Ryanair CEO Michael O’Leary has dismissed environmental progress made by certain airlines in developing biofuels, calling it a ‘PR stunt’.

Speaking at the ITM conference in St Andrews, Scotland yesterday, on the topic of change in the travel industry, O’Leary defended Ryanair’s environmental record and also questioned aviation’s contribution towards climate change.

British Airways has already started work on building its ground-breaking Green Sky London environmental project to create biofuel at a site in Essex, due for completion in 2017. In 2013, Virgin Atlantic won a sustainability award for its “innovative approach” to the biofuels sector.

O’Leary said: “The idea that you grow food with great cost and turn it into fuel is just nuts and this claim that we have passed peak point with oil has proven to be wrong.”

The outspoken chief executive of the Irish carrier was asked about the millions of pounds other airlines are putting into developing fuel alternatives.

“It’s all a PR stunt,” he said. “Nobody is really flying around the world on aircraft powered by biofuel it’s generally all powered on kerosene, the rest is a PR stunt designed to appeal to some middle-aged, middle-classed person worrying about the future.

“We are Europe’s leanest and greenest airline as we have the youngest fleet and so burn less oil… on a per passenger basis we are burning the least CO2 emissions, but other than that I don’t really care about all that stuff.”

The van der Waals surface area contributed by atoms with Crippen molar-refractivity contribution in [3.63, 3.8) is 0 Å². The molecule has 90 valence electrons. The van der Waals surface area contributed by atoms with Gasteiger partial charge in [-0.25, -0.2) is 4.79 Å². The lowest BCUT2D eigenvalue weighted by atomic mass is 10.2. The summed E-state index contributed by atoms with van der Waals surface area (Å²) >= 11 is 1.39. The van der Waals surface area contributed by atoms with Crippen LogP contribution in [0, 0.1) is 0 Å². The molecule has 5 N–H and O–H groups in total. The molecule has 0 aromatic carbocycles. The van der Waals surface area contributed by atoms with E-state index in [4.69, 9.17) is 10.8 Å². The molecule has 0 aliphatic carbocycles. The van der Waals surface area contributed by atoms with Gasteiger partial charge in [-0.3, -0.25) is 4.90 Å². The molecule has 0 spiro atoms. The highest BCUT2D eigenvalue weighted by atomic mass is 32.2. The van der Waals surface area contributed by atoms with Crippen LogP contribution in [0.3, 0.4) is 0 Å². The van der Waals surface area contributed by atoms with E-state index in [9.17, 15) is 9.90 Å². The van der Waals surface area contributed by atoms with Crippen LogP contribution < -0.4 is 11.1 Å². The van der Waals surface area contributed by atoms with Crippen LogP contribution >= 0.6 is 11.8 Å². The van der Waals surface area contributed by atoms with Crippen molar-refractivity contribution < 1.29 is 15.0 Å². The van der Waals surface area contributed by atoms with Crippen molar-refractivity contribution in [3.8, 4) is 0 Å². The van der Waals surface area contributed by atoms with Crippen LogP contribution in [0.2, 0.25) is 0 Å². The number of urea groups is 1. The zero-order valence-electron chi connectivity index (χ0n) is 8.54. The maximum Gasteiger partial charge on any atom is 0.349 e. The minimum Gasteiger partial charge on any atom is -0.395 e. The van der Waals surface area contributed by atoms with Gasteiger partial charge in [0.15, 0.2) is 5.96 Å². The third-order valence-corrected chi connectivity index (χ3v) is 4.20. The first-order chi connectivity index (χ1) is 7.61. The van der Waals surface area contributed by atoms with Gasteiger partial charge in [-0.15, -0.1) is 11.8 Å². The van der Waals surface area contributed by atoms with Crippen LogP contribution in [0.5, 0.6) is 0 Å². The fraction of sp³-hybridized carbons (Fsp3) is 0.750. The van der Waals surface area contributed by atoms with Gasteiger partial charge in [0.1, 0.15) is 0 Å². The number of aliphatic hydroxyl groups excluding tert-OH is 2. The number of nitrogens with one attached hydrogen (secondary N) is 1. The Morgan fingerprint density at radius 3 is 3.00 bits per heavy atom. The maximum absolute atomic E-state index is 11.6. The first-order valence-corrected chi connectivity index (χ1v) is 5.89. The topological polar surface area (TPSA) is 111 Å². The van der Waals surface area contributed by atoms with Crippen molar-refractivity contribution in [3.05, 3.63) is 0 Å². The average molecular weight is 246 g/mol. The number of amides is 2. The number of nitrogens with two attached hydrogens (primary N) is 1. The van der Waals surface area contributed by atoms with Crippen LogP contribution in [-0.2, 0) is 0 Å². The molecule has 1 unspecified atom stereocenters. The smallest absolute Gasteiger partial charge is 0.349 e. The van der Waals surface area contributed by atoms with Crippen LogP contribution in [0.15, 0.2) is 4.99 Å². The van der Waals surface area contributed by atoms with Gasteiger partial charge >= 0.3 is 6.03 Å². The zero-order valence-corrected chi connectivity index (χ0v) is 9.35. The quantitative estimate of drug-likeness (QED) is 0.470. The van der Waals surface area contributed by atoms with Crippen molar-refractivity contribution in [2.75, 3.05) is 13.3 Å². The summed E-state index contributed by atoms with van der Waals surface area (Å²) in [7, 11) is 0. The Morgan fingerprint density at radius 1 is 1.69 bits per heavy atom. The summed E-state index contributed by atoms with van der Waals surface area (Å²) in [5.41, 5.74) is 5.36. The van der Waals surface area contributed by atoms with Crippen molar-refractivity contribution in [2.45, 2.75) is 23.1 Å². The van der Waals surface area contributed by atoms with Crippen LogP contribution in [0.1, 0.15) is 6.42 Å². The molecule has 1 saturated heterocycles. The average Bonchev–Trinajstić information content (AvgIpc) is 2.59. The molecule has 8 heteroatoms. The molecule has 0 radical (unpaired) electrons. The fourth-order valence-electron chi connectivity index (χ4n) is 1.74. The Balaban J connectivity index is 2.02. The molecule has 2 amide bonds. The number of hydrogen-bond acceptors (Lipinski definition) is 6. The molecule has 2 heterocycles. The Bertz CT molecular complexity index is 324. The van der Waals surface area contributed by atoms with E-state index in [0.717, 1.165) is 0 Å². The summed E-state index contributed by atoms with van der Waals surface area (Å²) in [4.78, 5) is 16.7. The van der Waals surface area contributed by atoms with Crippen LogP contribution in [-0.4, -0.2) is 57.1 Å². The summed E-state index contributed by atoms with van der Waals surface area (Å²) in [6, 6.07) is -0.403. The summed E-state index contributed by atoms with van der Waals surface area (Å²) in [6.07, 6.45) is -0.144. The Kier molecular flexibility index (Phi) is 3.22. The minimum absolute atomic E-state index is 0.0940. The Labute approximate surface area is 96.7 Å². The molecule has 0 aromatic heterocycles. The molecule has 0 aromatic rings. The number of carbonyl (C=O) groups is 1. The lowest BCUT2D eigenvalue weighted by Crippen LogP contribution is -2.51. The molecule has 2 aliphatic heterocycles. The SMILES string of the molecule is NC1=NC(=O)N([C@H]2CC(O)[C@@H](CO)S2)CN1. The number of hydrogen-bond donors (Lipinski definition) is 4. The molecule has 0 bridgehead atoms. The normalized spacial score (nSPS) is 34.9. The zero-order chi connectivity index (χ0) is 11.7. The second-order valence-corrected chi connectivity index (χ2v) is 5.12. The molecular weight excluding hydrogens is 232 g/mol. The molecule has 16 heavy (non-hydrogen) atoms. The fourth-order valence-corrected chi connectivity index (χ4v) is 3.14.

O’Leary called taxing air travel because of environmental issues a “flawed policy”

“I do know that taxing air travel will not make a slight bit of difference to climate change and global warming, which no one can yet prove. Aviation only accounts for 2 per cent of Europe’s CO2 emissions, whereas marine travel accounts for 6 per cent so instead they should be taxing shipping.”

‘Limitless’ growth

O’Leary also spoke about Ryanair’s growth and its target of flying 150 million passengers a year by 2024, with an increased focus on the corporate travel industry.

“The growth is limitless and in five years time we will be in every airport in Europe apart from Heathrow, Frankfurt and Charles De Gaulle.”

He added that the airline was putting a large focus on data capture in the future and would like to share that with corporate travel agents.

Last month, Ryanair issued a statement denying it is considering launching transatlantic flights, citing a lack of aircraft availability.

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